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From Ahmet Arslan <iori...@yahoo.com.INVALID>
Subject Re: getting number of terms in a document/field
Date Sat, 07 Feb 2015 12:57:59 GMT
Hi,

Sorry for my ignorance, how do I obtain AtomicReader from a IndexReader?

I figured above code but it gives me a list of atomic readers.

for (AtomicReaderContext context : reader.leaves()) {

NumericDocValues docValues = context.reader().getNormValues(field);

if (docValues != null) 
normValue = docValues.get(docID);
}

I implemented a custom similarity you advised by merging tfidf similarity and default similarity.
computeNorm(FieldInvertState state) method was final in tfidf similarity so I just couldn't
extend it.
I was able to retrieve those long values from a single segment index, but i didn't like this
solution.
Because I am experimenting with different similarity implementations.

It looks like there is no easy way to access 
FieldInvertState.lenght() and index this value into an independent NumericDocValues, say numTerms,
other than norms.


I think I will compute length of fields by myself.

Thanks,
Ahmet


On Friday, February 6, 2015 5:31 PM, Michael McCandless <lucene@mikemccandless.com>
wrote:
On Fri, Feb 6, 2015 at 8:51 AM, Ahmet Arslan <iorixxx@yahoo.com.invalid> wrote:
> Hi Michael,
>
> Thanks for the explanation. I am working with a TREC dataset,
> since it is static, I set size of that array experimentally.
>
> I followed the DefaultSimilarity#lengthNorm method a bit.
>
> If default similarity and no index time boost is used,
> I assume that norm equals to  1.0 / Math.sqrt(numTerms).
>
> First option is somehow obtain pre-computed norm value and apply reverse operation to
obtain numTerms.
> numTerms = (1/norm)^2  This will be an approximation because norms are stored in a byte.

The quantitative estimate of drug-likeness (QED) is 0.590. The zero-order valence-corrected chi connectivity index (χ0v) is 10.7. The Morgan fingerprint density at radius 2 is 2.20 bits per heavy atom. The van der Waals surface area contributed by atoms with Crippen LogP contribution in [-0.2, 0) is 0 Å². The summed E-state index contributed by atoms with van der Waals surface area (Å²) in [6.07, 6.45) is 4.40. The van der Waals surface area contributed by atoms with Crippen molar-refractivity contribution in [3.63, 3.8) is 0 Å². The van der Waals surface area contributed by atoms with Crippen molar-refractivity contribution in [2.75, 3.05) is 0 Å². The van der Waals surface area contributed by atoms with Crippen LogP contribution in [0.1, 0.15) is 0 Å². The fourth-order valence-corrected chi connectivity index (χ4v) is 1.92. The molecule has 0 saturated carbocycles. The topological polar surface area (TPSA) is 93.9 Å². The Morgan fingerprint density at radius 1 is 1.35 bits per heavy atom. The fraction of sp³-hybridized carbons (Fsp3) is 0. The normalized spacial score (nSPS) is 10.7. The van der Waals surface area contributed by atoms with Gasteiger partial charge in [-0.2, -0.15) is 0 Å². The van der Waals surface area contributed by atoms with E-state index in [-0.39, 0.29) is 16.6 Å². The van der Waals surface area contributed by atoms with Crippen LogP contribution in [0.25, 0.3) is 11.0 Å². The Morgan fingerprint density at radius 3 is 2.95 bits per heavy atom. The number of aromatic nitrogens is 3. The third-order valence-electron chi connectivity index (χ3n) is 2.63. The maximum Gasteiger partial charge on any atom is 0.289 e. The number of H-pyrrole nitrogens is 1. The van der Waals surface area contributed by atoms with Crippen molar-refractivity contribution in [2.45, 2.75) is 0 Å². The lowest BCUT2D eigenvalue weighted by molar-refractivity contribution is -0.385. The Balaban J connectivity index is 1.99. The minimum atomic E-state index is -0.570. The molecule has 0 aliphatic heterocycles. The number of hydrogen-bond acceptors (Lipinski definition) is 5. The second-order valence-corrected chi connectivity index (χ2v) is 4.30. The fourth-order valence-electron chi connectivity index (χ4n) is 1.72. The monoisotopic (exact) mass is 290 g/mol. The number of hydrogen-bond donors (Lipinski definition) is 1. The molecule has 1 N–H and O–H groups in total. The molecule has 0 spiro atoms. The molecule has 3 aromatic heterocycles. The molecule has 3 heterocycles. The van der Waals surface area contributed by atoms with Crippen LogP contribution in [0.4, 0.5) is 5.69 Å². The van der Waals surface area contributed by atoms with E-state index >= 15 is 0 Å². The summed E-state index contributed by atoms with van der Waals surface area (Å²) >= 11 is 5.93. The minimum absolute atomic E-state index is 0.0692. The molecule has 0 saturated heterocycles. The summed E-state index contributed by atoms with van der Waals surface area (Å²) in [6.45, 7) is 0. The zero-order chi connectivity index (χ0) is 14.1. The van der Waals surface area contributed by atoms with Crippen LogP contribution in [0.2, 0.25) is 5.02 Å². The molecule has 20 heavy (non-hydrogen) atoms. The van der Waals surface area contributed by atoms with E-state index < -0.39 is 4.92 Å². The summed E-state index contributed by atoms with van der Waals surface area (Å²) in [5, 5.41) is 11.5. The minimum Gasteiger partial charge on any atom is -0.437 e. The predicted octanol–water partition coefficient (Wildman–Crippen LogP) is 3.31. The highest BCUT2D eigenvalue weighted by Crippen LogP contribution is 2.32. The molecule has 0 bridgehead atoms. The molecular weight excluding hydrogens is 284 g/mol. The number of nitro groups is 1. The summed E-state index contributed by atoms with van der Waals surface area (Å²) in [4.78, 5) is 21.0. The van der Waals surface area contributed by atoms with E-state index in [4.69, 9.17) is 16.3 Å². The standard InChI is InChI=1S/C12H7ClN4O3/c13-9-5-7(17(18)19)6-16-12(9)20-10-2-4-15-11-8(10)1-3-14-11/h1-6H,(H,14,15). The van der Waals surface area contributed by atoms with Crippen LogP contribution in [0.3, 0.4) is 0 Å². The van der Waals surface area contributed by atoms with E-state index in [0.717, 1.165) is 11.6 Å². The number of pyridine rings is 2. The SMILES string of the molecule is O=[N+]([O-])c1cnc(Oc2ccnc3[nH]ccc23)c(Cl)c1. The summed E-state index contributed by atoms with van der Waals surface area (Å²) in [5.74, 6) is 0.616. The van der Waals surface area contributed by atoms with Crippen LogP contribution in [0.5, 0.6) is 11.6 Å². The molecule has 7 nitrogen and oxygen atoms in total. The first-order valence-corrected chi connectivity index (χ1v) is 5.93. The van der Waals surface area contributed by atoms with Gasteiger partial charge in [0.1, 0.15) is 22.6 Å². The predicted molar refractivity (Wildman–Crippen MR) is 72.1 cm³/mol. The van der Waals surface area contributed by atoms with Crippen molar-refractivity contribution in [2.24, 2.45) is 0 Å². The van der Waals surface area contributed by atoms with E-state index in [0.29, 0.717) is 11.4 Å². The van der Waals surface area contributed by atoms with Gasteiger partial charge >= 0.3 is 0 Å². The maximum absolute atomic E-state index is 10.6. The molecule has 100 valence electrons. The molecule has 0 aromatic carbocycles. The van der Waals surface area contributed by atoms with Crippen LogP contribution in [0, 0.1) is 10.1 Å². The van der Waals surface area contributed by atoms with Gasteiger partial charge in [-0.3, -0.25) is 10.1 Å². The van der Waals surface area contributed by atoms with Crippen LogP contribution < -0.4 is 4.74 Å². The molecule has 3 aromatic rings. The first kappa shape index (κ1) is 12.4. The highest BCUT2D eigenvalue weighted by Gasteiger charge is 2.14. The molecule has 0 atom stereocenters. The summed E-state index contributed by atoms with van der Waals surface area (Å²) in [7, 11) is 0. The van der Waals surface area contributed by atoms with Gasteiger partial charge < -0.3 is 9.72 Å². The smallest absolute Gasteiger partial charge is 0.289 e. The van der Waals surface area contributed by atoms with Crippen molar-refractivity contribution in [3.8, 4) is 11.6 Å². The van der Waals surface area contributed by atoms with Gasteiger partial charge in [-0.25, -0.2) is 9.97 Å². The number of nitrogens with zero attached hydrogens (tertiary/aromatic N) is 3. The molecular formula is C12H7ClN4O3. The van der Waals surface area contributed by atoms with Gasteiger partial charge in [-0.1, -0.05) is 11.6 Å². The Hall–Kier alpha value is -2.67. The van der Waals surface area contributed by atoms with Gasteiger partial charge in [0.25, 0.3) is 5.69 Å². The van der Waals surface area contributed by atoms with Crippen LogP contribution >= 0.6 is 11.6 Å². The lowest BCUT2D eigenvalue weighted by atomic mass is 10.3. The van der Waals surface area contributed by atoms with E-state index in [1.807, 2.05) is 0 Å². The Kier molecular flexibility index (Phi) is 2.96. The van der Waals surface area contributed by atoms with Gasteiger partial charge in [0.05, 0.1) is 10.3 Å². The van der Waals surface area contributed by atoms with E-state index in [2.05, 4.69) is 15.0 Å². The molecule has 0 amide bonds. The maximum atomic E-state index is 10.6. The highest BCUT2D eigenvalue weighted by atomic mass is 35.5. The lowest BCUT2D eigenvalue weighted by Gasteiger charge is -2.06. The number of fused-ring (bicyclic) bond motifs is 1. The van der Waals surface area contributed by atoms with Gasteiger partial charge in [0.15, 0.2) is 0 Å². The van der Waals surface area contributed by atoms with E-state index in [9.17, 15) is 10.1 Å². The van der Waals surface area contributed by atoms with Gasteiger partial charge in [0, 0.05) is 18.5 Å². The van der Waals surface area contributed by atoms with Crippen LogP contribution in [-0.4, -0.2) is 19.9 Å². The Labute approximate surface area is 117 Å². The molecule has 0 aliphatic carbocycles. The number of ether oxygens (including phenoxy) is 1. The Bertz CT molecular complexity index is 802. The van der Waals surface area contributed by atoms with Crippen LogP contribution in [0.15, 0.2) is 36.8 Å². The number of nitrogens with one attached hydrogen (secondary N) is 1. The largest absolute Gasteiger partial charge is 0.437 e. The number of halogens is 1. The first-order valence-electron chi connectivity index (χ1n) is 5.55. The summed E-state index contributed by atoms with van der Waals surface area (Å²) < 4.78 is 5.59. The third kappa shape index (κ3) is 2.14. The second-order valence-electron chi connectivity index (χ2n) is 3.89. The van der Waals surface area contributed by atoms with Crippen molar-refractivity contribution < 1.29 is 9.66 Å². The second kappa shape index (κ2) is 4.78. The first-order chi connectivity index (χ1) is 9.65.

> How do I access that norm value for a given docid and a field?

See the AtomicReader.getNormValues method.

> Second option, I store numTerms as a separate field, like any other organic fields.
> Do I need to calculate it by myself? Or can I access above already computed numTerms
value during indexing?
>
> I think I will follow second option.
> Is there a pointer where reading/writing a DocValues based field example is demostrated?

You could just make your own Similarity impl, that encodes the norm
directly as a length?  It's a long so you don't have to compress if
you don't want to.

That custom Similarity is passed FieldInvertState which contains the
number of tokens in the current field, so you can just use that
instead of computing it yourself.


Mike McCandless

http://blog.mikemccandless.com

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On Friday, February 6, 2015 5:31 PM, Michael McCandless <lucene@mikemccandless.com>
wrote:
On Fri, Feb 6, 2015 at 8:51 AM, Ahmet Arslan <iorixxx@yahoo.com.invalid> wrote:
> Hi Michael,
>
> Thanks for the explanation. I am working with a TREC dataset,
> since it is static, I set size of that array experimentally.
>
> I followed the DefaultSimilarity#lengthNorm method a bit.
>
> If default similarity and no index time boost is used,
> I assume that norm equals to  1.0 / Math.sqrt(numTerms).
>
> First option is somehow obtain pre-computed norm value and apply reverse operation to
obtain numTerms.
> numTerms = (1/norm)^2  This will be an approximation because norms are stored in a byte.
> How do I access that norm value for a given docid and a field?

See the AtomicReader.getNormValues method.

> Second option, I store numTerms as a separate field, like any other organic fields.
> Do I need to calculate it by myself? Or can I access above already computed numTerms
value during indexing?
>
> I think I will follow second option.
> Is there a pointer where reading/writing a DocValues based field example is demostrated?

You could just make your own Similarity impl, that encodes the norm
directly as a length?  It's a long so you don't have to compress if
you don't want to.

That custom Similarity is passed FieldInvertState which contains the
number of tokens in the current field, so you can just use that
instead of computing it yourself.


Mike McCandless

http://blog.mikemccandless.com

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